Take 2 oz. of gum sandarach, 1 oz. of litharge of gold, and 4 oz. of clarified linseed oil, which boil in a glazed earthenware vessel till the contents appear of a transparent yellow colour. This will make a good varnish for the final coating for enamelled and japanned goods.
The following is used for the wheels, springs, and carriage parts of coaches and other vehicles: Take of pale African copal 8 lb.; fuse, and add 2-1/2 gallons of clarified linseed oil; boil until very stringy, then add 1/4 lb. each of dry copperas and litharge; boil, and thin with 5-1/2 gallons of turpentine; then mix while hot with the following varnish, and immediately strain the mixture into a covered vessel. Gum anime, 8 lb.; clarified linseed oil, 2-1/2 gallons; 1/4 lb. each of dried sugar of lead and litharge; boil, and thin with 5-1/2 gallons of turpentine; and mix it while hot as above directed. Of course these quantities will only do for big jobs, and as it has to do with metal, it has been thought advisable to include the formula in this handbook.
The active constituent of all metal polishes is generally chalk, rouge, or tripoli, because these produce a polish on metallic surfaces. The following recipes give good polishing soaps:—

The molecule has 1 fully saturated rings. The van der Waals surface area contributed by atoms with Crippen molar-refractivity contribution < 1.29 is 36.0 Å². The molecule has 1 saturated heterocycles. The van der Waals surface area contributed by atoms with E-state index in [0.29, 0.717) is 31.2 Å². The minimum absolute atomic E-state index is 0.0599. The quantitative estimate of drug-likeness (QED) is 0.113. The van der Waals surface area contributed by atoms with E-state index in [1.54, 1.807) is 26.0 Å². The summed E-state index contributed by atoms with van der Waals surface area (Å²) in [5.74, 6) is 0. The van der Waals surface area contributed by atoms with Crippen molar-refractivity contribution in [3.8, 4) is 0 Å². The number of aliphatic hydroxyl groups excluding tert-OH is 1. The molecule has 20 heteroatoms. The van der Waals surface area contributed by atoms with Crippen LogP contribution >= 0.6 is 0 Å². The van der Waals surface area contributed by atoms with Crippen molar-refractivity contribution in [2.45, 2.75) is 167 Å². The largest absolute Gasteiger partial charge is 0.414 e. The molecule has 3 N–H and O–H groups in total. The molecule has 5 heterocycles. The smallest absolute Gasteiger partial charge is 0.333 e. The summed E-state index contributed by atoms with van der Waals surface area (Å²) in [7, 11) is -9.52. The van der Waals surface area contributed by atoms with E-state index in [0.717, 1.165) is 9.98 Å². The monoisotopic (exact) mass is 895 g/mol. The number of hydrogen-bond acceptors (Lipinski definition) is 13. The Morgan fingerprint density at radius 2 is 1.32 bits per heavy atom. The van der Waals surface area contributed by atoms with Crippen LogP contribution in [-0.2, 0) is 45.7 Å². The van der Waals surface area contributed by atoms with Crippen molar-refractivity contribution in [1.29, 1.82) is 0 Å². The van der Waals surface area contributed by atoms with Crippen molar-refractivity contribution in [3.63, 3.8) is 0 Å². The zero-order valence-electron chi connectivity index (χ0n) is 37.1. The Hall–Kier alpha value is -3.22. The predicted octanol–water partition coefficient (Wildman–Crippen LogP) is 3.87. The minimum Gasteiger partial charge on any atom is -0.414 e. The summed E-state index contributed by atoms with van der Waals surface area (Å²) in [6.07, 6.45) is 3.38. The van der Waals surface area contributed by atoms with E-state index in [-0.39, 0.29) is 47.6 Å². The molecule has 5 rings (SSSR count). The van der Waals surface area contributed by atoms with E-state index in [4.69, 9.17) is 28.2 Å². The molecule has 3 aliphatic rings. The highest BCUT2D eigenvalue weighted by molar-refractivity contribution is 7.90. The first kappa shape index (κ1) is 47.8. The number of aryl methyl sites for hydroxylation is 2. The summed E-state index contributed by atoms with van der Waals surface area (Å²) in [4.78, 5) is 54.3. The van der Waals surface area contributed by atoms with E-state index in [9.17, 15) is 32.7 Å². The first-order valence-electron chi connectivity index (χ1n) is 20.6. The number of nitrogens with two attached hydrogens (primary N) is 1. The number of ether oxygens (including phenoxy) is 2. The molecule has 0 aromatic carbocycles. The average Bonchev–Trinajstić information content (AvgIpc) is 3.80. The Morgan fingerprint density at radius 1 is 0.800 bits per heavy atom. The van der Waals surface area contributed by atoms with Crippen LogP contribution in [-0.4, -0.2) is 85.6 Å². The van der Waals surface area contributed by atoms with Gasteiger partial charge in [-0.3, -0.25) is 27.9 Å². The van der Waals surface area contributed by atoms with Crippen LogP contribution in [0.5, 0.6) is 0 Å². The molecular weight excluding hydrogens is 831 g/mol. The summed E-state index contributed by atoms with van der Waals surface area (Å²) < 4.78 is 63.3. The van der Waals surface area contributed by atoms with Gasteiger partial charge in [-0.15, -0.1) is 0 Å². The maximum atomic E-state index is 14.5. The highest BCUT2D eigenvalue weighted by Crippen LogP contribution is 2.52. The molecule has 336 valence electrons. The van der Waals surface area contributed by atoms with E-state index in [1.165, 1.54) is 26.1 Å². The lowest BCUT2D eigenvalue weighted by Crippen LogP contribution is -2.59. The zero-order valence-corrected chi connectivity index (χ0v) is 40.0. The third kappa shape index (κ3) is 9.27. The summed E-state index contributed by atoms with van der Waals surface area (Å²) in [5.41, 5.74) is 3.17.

(1) 20 to 25 lb. liquid soap is intimately mixed with about 80 lb. of Swedish chalk and 1/2 lb. Pompeiian red. (2) 25 lb. liquid coco-nut oil soap is mixed with 2 lb. tripoli, and 1 lb. each alum, tartaric acid, and white lead. (3) 25 lb. liquid coco-nut oil soap is mixed with 5 lb. rouge and 1 lb. ammonium carbonate. (4) 24 lb. coco-nut oil are saponified with 12 lb. soda lye of 38 deg. to 40 deg. B., after which 3 lb. rouge, 3 lb. water, and 32 grammes ammonia are mixed in. Good recipes for polishing pomades are as follows: (1) 5 lb. lard and yellow vaseline is melted and mixed with 1 lb. fine rouge. (2) 2 lb. palm oil and 2 lb. vaseline are melted together, and then 1 lb. rouge, 400 grains tripoli, and 20 grains oxalic acid are stirred in. (3) 4 lb. fatty petroleum and 1 lb. lard are heated and mixed with 1 lb. of rouge. The polishing pomades are generally perfumed with essence of myrbane. Polishing powders are prepared as follows: (1) 4 lb. magnesium carbonate, 4 lb. chalk, and 7 lb. rouge are intimately mixed. (2) 4 lb. magnesium carbonate are mixed with 150 grains fine rouge. An excellent and harmless polishing water is prepared by shaking together 250 grains floated chalk, 1 lb. alcohol, and 20 grains ammonia. Gilded articles are most readily cleansed with a solution of 5 grains borax in 100 parts water, by means of a sponge or soft brush. The articles are then washed in pure water, and dried with a soft linen rag. Silverware is cleansed by rubbing with a solution of sodium hyposulphite.